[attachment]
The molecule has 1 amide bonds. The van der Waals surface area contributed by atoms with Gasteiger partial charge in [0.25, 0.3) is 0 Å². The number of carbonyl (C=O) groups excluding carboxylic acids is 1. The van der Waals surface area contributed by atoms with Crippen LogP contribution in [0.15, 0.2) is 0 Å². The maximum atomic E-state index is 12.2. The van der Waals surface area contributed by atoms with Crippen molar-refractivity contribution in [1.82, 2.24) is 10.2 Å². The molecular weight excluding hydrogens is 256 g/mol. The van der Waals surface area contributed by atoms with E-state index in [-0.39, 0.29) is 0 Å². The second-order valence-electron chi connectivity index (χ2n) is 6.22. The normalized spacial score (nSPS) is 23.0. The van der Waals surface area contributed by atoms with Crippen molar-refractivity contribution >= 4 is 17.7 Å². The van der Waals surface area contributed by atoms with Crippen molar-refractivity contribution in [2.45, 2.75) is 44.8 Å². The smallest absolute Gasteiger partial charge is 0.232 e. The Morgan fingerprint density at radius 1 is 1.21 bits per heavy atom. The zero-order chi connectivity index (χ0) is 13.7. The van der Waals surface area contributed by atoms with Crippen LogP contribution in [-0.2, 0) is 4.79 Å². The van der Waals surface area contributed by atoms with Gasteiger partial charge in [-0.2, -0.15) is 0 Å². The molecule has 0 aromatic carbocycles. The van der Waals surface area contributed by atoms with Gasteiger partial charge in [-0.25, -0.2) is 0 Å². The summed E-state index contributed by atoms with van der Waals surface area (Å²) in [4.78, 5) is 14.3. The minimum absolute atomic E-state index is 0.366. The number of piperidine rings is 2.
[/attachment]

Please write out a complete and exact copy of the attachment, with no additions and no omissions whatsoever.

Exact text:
The molecule has 1 amide bonds. The van der Waals surface area contributed by atoms with Gasteiger partial charge in [0.25, 0.3) is 0 Å². The number of carbonyl (C=O) groups excluding carboxylic acids is 1. The van der Waals surface area contributed by atoms with Crippen LogP contribution in [0.15, 0.2) is 0 Å². The maximum atomic E-state index is 12.2. The van der Waals surface area contributed by atoms with Crippen molar-refractivity contribution in [1.82, 2.24) is 10.2 Å². The molecular weight excluding hydrogens is 256 g/mol. The van der Waals surface area contributed by atoms with E-state index in [-0.39, 0.29) is 0 Å². The second-order valence-electron chi connectivity index (χ2n) is 6.22. The normalized spacial score (nSPS) is 23.0. The van der Waals surface area contributed by atoms with Crippen molar-refractivity contribution >= 4 is 17.7 Å². The van der Waals surface area contributed by atoms with Crippen molar-refractivity contribution in [2.45, 2.75) is 44.8 Å². The smallest absolute Gasteiger partial charge is 0.232 e. The Morgan fingerprint density at radius 1 is 1.21 bits per heavy atom. The zero-order chi connectivity index (χ0) is 13.7. The van der Waals surface area contributed by atoms with Crippen LogP contribution in [-0.2, 0) is 4.79 Å². The van der Waals surface area contributed by atoms with Gasteiger partial charge in [-0.2, -0.15) is 0 Å². The molecule has 0 aromatic carbocycles. The van der Waals surface area contributed by atoms with Gasteiger partial charge in [-0.25, -0.2) is 0 Å². The summed E-state index contributed by atoms with van der Waals surface area (Å²) in [4.78, 5) is 14.3. The minimum absolute atomic E-state index is 0.366. The number of piperidine rings is 2.